The Wall Street Journal is reporting that Apple CEO Steve Jobs recently underwent a liver transplant. Jobs, who has been on a leave of absence from the company since January, reportedly had the transplant about two months ago in an undisclosed hospital in Tennessee.
As the Journal notes, Tennessee has a more liberal policy regarding waiting lists and residency requirements for transplants. This results in a median wait of 48 days for a liver transplant, vs. 306 nationally. As to why Jobs needed a liver transplant, it’s possibly associated with his pancreatic cancer from 2004. The five-year survival rate for all liver transplants is around 75 percent.
When contacted by the Journal regarding the status of Jobs, Apple spokeswoman Katie Cotton would only comment that “Steve continues to look forward to returning at the end of June, and there’s nothing further to say.” Actually, there is.
Back in January, Jobs sent an e-mail to Apple employees announcing his leave of absence. In the letter, he talked about his weight loss, about “getting to the root cause” of the problem, and reversing it. According to Jobs at the time, the cause had been determined.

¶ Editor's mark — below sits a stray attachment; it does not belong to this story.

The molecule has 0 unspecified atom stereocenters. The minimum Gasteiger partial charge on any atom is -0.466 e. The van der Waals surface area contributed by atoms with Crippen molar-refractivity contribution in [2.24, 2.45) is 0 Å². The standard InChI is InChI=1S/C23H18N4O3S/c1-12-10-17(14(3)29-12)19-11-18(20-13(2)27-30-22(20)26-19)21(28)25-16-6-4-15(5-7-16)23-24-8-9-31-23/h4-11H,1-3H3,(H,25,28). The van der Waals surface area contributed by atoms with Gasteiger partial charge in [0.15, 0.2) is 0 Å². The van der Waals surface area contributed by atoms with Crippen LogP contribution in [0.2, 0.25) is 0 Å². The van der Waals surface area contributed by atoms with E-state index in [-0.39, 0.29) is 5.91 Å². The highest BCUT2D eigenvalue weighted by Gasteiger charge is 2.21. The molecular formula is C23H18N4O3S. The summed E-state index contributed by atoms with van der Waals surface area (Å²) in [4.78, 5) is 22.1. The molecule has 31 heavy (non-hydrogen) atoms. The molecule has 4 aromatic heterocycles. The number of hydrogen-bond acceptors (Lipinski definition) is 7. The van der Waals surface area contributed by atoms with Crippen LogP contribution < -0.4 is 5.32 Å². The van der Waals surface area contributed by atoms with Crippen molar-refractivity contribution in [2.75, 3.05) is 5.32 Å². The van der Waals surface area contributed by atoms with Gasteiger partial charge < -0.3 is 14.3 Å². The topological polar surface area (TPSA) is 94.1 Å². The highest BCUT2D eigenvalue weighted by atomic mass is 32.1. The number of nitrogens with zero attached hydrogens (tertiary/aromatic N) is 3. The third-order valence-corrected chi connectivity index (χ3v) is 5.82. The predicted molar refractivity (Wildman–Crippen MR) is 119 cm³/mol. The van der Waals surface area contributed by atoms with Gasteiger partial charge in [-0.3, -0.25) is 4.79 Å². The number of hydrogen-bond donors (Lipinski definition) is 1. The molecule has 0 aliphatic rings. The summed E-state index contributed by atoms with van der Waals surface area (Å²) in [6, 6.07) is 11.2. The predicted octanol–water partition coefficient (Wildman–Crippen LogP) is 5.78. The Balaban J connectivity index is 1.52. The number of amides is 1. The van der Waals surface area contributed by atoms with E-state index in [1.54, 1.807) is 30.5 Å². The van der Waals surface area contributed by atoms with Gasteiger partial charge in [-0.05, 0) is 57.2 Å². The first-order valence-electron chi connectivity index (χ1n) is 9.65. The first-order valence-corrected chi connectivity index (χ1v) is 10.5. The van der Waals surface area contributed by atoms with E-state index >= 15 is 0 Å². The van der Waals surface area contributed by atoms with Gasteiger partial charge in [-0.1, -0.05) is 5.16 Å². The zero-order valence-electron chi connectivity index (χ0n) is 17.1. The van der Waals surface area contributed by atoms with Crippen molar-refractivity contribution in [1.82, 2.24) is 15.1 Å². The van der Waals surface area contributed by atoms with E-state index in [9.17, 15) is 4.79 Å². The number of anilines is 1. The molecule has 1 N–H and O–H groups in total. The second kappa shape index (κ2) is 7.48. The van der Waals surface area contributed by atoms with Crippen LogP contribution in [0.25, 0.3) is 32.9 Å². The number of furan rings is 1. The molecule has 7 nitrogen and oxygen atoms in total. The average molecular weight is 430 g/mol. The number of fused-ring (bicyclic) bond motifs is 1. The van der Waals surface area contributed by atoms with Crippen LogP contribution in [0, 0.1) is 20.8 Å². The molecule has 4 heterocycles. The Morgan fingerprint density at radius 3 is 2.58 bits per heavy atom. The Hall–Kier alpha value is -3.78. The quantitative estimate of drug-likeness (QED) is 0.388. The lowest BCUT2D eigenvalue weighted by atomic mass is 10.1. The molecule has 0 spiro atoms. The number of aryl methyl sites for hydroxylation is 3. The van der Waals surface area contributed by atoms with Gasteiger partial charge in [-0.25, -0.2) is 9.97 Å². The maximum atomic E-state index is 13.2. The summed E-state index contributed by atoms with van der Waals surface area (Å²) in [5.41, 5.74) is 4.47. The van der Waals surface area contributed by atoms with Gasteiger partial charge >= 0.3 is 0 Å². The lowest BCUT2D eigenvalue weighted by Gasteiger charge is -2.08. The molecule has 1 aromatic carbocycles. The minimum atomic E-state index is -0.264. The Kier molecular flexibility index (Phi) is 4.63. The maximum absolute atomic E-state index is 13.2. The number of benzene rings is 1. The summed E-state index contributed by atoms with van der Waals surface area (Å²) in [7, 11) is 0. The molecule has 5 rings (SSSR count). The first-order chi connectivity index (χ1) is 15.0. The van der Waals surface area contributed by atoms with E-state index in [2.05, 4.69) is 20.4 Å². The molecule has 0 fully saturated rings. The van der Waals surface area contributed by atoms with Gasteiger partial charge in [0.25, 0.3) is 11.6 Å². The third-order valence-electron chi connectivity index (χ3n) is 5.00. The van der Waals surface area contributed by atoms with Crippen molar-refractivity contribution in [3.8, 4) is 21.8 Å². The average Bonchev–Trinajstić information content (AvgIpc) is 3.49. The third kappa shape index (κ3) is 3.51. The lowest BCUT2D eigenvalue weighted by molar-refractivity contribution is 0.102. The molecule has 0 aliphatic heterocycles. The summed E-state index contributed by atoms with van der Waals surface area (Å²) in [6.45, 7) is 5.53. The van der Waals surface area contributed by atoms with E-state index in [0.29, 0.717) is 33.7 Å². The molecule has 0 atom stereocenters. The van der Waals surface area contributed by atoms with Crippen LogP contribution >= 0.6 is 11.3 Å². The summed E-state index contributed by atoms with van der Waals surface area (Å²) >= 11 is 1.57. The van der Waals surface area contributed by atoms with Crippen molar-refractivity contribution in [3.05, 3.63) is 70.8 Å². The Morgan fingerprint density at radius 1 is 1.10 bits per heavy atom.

Fortunately, after further testing, my doctors think they have found the cause — a hormone imbalance that has been “robbing” me of the proteins my body needs to be healthy. Sophisticated blood tests have confirmed this diagnosis.
While it is possible that there was a misdiagnosis in January, there was no announcement regarding the updated status of Jobs’ health, and the question then becomes whether there should have been.
Unlike in 2004, when Jobs hid his illness from all but a few people close to him for nine months before surgery for pancreatic cancer forced him to reveal it, at least some members of the Board of Directors were kept informed. More importantly, Apple COO Tim Cook was officially running the company during Jobs’ illness this time. It appears the company has adapted internally, if not externally, to the problem of Jobs’ health. While the public has no right to know about Jobs’ private life, perhaps a blanket policy of “no comment” would be better than questionable answers.